Where the Old and the New Co-exist | #WordlessWednesday

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“Like the generation of leaves, the lives of mortal men. Now the wind scatters the old leaves across the earth, now the living timber bursts with the new buds and spring comes round again. And so with men, as one generation comes to life, another dies away.”


But not quite so, when you find yourself in the city of Kolkata, where the old buildings thrive alongside the new ones; where decrepitude exists, defiant in the face of time, and not willing to give way, where visitors come back time and again, marvelling at the juxtaposition of the two.

I lived here once, walked these lanes as a teenager, finding my way through the maze of roads that looked strikingly different then. Today, tall, new buildings line the road, malls have come up where once there were houses and coffee shops thrive in every possible nook and corner of the stretch. It seems that in many ways, the city has metamorphosed into one that I hardly know.

As I walked along, I noticed these two buildings—the new highrise that has now come up next to the old one, which now has decaying walls, with a tree branching out from the sides (wonder how the tree got there!), the plasters on the outside peeling off, layer by layer, and the slatted wooden windows partially open, with curious faces peering out.

In an instant, an era seemed to have passed by, bringing me flashes of my early days in the city. Oh, how I longed to go back in time once again, to the days that are now precious memories!

If you see the picture of the two buildings, the contrast of the old with the new is very apparent, but, for some reason, it was the old structure, weather-beaten and battered by time, that had actually caught my eye. Wonder why! Could it be because old buildings have a certain character? Maybe. Perhaps, also because old structures have a history and hidden in those old, worn-out walls would be many stories —of the people who lived in it, their lives and the times, of a certain way of life that no longer exists. Do you notice old buildings too? What are your thoughts on them?


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  • Parul Thakur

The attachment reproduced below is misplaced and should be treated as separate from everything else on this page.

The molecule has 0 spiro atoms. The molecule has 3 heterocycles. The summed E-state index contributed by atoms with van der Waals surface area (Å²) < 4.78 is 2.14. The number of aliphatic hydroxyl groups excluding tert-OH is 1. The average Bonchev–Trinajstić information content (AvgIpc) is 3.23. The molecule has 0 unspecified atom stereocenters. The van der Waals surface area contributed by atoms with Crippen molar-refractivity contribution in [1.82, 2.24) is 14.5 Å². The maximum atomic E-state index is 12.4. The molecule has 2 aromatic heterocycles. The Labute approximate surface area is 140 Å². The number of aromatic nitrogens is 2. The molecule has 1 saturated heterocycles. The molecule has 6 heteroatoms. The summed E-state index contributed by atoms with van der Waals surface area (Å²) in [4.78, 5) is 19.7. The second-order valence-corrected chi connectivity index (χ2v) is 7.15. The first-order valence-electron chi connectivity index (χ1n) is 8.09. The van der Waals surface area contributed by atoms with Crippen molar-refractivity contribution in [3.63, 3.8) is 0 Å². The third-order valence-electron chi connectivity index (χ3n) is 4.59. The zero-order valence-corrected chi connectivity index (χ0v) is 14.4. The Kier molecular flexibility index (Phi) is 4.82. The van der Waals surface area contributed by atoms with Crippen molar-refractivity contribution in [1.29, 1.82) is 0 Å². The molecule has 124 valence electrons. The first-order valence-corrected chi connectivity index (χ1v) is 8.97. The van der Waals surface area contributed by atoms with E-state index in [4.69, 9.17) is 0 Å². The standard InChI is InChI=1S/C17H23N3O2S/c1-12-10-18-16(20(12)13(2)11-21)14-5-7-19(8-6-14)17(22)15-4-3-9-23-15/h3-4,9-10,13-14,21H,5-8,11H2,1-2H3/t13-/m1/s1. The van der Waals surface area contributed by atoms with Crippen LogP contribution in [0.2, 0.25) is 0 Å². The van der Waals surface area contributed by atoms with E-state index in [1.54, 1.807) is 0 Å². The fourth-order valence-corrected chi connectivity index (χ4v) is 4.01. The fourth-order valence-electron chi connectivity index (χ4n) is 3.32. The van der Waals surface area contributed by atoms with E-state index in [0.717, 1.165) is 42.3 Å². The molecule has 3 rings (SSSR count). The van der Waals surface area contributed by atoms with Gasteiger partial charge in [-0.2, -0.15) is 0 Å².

Beautiful and such a stark difference. This is also a reminder that things so different coexist. I have never been to Calcutta. But maybe some day. 🙂
    This is a great WW post, Esha.

  • Anamika Agnihotri


    This photo shows the stark contrast between the old and the new. I am also amazed how come that tree is growing out of that old building. Where are its roots? In the ground or the damp walls of the building? I visited Kolkata as a child and do not remember much of it now except for the tram and metro ride. Those rides were a novelty for me.

  • Modern Gypsy


    My eye was immediately drawn to the the old building and the branches that seem to be growing from within it. There’s a certain charm these old buildings have, that newer ones just do not!

  • Alana


    Where I live near Binghamton, New York, old, crumbling factory buildings co exist with brand new structures. It’s sad seeing the old buildings (some of which are over 100 years old) in such disrepair. In downtown Binghamton, there are historic buildings in disrepair, too. Some of them could not be duplicated today, because of materials no longer existing or labor so intensive no one could afford it now.

  • Debbie D.


    Your photo has excellent perspective, Esha. Nice one! 🙂 Old buildings are so much more interesting for the reasons you mentioned: character and history. It’s a shame that many are demolished for the sake of “progress”. Happy Wednesday! Thanks for the link-up.

  • Balaka Basu


    Eta kon jaiga di..it makes my heart to see the old buildings getting replaced by new ugly highrises.. I wonder why don’t theu try to maintain the old structure.

  • arv


    Esha, I haven’t been to Kolkatta many times even though I share some connections through my ancestors. To me, Kolkatta is a city that hides many stories. All that it needs is someone who can uncover them. It is surprising that a city that was once Asia’s leading city, a thriving trading port has kind of died. Your picture brings out this element, I wonder if it is political moves or the fact that the city couldn’t catch up! Hard to say!

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